• Bernie Fein was the co-creator of TV’s Hogan’s Heroes. He borrowed the name of the lead character, Colonel Robert Hogan, from an actor friend of his, whom he cast in the series’ 15th episode. In gratitude, Mr. Hogan shared a real “Hogan’s Hero” with Mr. Fein — a 5-foot hero sandwich filled with meats, cheeses, lettuce, tomato, and spices.
Gays and Lesbians
• The TV series Xena: Warrior Princess boasted not one, but two, lesbian icons. Lucy Lawless (Xena) and Renee O’Connor (Gabrielle) enjoyed a relationship with a serious lesbian subtext. Attending a convention of Xena fans, Ms. Lawless appeared and informed the crowd that Xena had recently been voted the number-two most-loved lesbian icon in the world. She then asked, “Would you like to meet number one?” No fools, the crowd — mostly composed of lesbians — screamed yes, and Ms. O’Connor walked on stage — to more screams. Of course, both Ms. Lawless and Ms. O’Connor have male fans. After Ms. O’Connor’s character was voted the number-one most-loved lesbian icon in the world, she posted a message on the WWW thanking all of her female fans for voting for her. A number of male fans wrote back, posting messages that said, “Wait a minute, we voted for you, too!”
• Air America Radio host Rachel Maddow decided to come out of the closet in a very public way when she was a student at Stanford. In every bathroom in her residence hall, she posted signs announcing that she is a lesbian — by the end of 24 hours everyone in her residence hall knew her sexual orientation. The school newspaper even published an article saying that she was one of the only two out lesbians in the freshman class. Ms. Maddow says, “Funnily enough, only one other person was out, and she was not one of the many girls I was sleeping with.”
• Quite a few gay men think that Ira Glass, host of radio’s and TV’s This American Life, is gay. Sometimes, he will mention on air that he has a wife, and a gay man will email him to say, “Please, stop pretending. Who is this ‘wife’ character you talk about?” Mr. Glass is certainly open to gays. Asked by an Advocate interviewer what it felt like to be included among other celebrities who are thought to be gay but who aren’t, Mr. Glass replied, “I always feel like it’s very flattering to be included in that club. It’s a group you’d like to be part of.”
• Black comedian Chris Rock had a notable skit on his HBO TV series. A black man and a white man meet each other on a dark street, and the two men are wary, expecting that the other man may do something violent. The men angrily ask each other what the other is doing that late in the neighborhood when suddenly … the white man grabs the black man and kisses him … then the black man grabs the white man and kisses him back. The announcer explains, “Gay sex. It’s colorblind.”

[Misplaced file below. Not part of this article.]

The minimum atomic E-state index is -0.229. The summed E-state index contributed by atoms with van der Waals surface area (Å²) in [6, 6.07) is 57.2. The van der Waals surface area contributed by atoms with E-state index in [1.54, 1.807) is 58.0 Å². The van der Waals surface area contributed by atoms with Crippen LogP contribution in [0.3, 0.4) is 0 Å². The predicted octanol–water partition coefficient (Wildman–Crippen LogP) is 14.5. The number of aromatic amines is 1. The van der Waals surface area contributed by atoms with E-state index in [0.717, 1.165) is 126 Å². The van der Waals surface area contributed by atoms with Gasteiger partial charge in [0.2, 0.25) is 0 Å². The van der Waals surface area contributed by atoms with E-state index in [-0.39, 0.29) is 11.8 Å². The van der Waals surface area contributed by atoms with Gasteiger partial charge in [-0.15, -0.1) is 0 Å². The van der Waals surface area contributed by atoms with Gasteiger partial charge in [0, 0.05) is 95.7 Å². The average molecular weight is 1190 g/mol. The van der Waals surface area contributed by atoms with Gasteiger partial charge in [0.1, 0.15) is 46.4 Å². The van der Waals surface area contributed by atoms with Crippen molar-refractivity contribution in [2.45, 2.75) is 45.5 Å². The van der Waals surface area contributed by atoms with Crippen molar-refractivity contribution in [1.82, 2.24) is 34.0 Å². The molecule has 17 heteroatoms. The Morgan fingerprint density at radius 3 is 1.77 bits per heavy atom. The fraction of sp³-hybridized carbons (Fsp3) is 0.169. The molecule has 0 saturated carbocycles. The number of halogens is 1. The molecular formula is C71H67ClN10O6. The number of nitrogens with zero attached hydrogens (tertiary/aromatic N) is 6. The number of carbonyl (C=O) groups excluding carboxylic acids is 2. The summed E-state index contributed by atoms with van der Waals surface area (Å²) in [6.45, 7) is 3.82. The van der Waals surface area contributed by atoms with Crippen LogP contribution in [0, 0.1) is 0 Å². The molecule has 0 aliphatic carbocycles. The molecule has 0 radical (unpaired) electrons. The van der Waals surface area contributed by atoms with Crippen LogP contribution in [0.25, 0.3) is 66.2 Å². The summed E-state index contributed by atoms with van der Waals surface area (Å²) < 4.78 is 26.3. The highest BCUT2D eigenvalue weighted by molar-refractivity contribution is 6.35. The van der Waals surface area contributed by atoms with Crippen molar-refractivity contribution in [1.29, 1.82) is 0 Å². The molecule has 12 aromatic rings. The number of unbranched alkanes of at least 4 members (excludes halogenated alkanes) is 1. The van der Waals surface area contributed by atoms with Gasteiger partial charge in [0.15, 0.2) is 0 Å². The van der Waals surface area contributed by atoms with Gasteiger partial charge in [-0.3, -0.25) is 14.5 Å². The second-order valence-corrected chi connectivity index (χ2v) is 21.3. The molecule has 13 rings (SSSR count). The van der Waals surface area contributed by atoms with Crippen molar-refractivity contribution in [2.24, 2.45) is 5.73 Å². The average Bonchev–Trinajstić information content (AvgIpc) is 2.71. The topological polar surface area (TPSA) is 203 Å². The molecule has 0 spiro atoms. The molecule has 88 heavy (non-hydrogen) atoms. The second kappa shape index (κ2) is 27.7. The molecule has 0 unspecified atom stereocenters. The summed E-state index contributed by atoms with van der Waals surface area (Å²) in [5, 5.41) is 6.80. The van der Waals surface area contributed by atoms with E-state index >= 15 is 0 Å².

• On The Hollywood Squares, gay comedy writer Bruce Vilanch was asked, “You are the most popular fruit in America. What are you?” Bruce got a big laugh when he answered, “Humble.” (The other correct answer? “Banana.”) Another gay comedian, Paul Lynde, can often be seen on Nick at Nite guest-starring in old sitcoms. When he was on the game show The Hollywood Squares long ago, he was asked how long the typical affair lasts — he replied, “About 15 minutes.” (The correct answer was about two weeks.)
• During the summer between her junior and senior years of high school, Chastity Bono, the lesbian daughter of Sonny Bono and Cher, was riding her bike in New York City when she came across a Gay Pride parade. Never having heard of such a thing before, she was surprised — and exhilarated. She joined the parade and became one of hundreds of people celebrating their homosexuality.
• Roseanne Connor (a character on TV’s Roseanne) knows how to treat people. When Sandra Bernhard’s lesbian character worried about how the Connor family would have treated her if she had come out of the closet, Roseanne said, “We would have treated you like anyone else around here. We would have mocked you for a while — until we got tired of it — and then we would have dropped it.”
Copyright by Bruce D. Bruce; All Rights Reserved
The Funniest People in Television and Radio: 250 Anecdotes — Buy